The problem which must now be confronted has been under consideration for some time. We have discussed with the Australian Government possible responses including additional resources funded from our existing budget allocation or a process ongoing beyond the Commission to enable people to tell their story. However, there remains an immediate need for us to indicate the course which in the present circumstances the Royal Commission will take.
In order to ensure that any person who is accepted for a private session will have the opportunity to speak to a Commissioner we will close applications for a private session on 30 September this year. In selecting this date we are mindful that announcing a closing date may bring an increase in the number of people who approach us for a private session. We have factored this possibility into the decision to close applications on 30 September this year.
I must stress that the closing date applies only to new applications for a private session. People who have already been accepted for a private session or who apply before 30 September can be assured that they will have an opportunity to meet with a Commissioner. However beyond that date applications for a private session cannot be accepted. There can be no exceptions for any application received after that date. I know this will mean that some people will be disappointed. For that the Commissioners are sorry.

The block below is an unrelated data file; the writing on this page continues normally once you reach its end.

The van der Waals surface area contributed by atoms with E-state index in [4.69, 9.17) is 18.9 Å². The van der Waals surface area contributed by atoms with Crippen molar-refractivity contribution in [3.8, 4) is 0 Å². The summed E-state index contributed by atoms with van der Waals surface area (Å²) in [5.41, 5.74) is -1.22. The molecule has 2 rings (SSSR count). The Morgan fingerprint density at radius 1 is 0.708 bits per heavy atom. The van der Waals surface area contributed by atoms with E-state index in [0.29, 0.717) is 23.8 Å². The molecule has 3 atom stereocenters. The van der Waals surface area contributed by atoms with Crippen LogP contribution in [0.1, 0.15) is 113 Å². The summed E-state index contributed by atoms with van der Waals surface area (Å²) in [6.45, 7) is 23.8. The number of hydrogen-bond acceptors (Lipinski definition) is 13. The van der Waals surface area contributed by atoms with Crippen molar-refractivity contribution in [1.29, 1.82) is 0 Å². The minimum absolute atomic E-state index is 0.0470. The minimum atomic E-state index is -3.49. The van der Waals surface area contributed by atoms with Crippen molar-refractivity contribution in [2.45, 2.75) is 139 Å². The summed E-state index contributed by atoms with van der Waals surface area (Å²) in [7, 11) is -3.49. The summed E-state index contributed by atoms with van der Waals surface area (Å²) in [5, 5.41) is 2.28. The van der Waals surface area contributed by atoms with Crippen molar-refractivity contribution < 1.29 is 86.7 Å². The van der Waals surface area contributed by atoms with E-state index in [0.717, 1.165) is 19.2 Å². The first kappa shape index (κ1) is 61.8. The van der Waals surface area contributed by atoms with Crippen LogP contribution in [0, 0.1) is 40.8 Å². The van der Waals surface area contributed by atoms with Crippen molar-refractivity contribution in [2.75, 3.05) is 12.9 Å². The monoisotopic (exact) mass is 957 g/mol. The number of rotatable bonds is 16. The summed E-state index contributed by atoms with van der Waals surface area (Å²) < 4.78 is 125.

Although applications for a private session will close on 30 September the Royal Commission will still accept written accounts after that date. Furthermore where a survivor requires assistance a Commission Officer will be available to help people over the telephone to put their personal story in writing so that it can be read by a Commissioner. All written accounts will be read and acknowledged by a Commissioner.
As I indicated in April 2013 the Commissioners recognise that for individuals who have been traumatised by sexual abuse giving an account of their experiences and telling their story to a Commissioner is, for many survivors, an important part of their personal journey. We are aware that for a great many people their private session has made a significant contribution to their recovery. The information which the Commission has obtained from survivors has proved to be critical in informing our investigations and will provide a secure foundation for many of our final recommendations.
The Royal Commission provided its report to government in relation to Redress and Civil Litigation in August last year. At that time, although the trend was apparent, the future need for private sessions was not entirely clear. In the months that have passed the continuing demand has required us to make the decision to close applications for private sessions on 30 September.
It is apparent to us that it is likely that there will be an ongoing need for people to tell their story after the Commission has ceased to exist. Whether structured as a "truth telling" process or a form of restorative justice the Commissioners are of the view that when designing a national redress scheme or nationally consistent schemes, government and the relevant institution should ensure that an opportunity is provided for a survivor to be able to give an account of their experience to an appropriate person. Providing an opportunity for survivors to tell their story brings the benefits for the individual to which I have referred. One of those benefits is the acknowledgement to the survivor of both the failure of the individual institution and of our whole society to adequately protect many children.